“We have some funny stories and also some really disgusting stories,” Anderson says. “We’ve seen it all.”
Anderson also devotes time and energy toward other avenues of work, such as Indiana Task Force One, where he’s been a member for more than 10 years. The group is comprised of emergency responders from Indiana and is part of FEMA, trained to respond to local and national emergencies including natural disasters and terrorist attacks.
Anderson’s last deployment with Indiana Task Force One was for Hurricane Florence in September of 2018. He was deployed to Wilmington, North Carolina, to help with evacuation. He says the experience was one of the most intense nights of his life.
“We performed 25 water rescues in one night,” Anderson says.
There were 80 emergency responders broken up into squads of 12, and Anderson’s squad performed water rescues, evacuating families from their homes in flood conditions during the night.
“There were whole families, moving water, complete darkness, and tornadoes not too far off,” Anderson says. “It was the most stressful thing I’ve ever experienced.”
Anderson’s leadership training in emergencies and crises is coming in handy as he leads his firefighters through the current global pandemic. He has always accepted that life brings many challenges, and COVID-19 is no different.
“It definitely slowed everything down,” Anderson says. “We are very purpose and safety driven now, more than ever. Communication is also a challenge now that everything is virtual or by email. It takes that personal interaction out of it.”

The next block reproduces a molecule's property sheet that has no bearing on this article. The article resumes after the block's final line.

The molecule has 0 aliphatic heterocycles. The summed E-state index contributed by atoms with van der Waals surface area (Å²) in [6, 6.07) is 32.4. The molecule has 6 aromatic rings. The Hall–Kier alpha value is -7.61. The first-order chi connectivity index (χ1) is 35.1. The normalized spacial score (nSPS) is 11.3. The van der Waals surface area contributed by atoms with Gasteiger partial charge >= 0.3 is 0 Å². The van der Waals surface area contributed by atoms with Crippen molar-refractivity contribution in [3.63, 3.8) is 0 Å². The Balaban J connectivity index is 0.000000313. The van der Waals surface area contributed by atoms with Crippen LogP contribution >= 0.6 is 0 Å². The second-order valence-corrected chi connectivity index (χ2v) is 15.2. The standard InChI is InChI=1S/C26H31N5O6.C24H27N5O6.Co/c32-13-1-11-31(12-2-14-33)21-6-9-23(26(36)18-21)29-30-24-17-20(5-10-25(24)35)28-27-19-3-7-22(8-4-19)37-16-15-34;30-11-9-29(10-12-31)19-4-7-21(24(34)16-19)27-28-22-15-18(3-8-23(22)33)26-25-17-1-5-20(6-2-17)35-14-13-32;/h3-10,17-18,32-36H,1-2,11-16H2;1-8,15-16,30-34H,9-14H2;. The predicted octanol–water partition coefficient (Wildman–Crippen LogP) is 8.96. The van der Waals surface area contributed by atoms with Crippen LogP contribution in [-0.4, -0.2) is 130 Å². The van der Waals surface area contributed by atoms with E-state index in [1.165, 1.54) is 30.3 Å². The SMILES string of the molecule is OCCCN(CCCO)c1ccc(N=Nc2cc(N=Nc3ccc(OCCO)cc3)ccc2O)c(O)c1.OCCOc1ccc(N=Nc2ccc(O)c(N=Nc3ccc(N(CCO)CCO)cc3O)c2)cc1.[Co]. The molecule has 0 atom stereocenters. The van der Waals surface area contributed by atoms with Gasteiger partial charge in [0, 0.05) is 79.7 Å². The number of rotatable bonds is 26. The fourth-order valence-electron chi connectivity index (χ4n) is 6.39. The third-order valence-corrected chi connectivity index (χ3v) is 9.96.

Anderson says it’s tough to teach firefighting skills while wearing a mask or social distancing, but the department is getting it done.
“We are planning for the future,” Anderson says. “We are well prepared for a second wave of COVID. We learned everything the first time around.”
Anderson is married with a 13-year-old son and an 11-year-old daughter. He coaches his daughter’s travel softball team, which keeps him very busy outside of the fire station. His family loves sports, and they are fans of the Indiana Pacers and the New York Yankees. The pandemic has derailed some of their plans to attend games, but it has afforded them a lot of time together at home.
Anderson is also a licensed Indiana High School Athletic Association basketball official, and can be found in a local gym on weekends during basketball season officiating a youth game. He has participated as an official for more than 20 years and enjoys it immensely.
A graduate of the 2013 Leadership Hendricks County class, Anderson still gives time and energy to the program. Every year he leads a presentation on fire service in Hendricks County. He also currently serves with the Danville Fire Department as a paid, on-call member.
“I just want to help my community in any aspect that I can,” Anderson says.
As Plainfield grows and changes, Anderson is committed to keeping his finger on the pulse of the community’s needs.
“Society and everything else changes so fast,” Anderson says. “We are constantly trying to keep up with what might come next, whether that’s adding more residential neighborhoods or considering more development in the town. We are keeping up with how fast the environment is changing here in Plainfield.”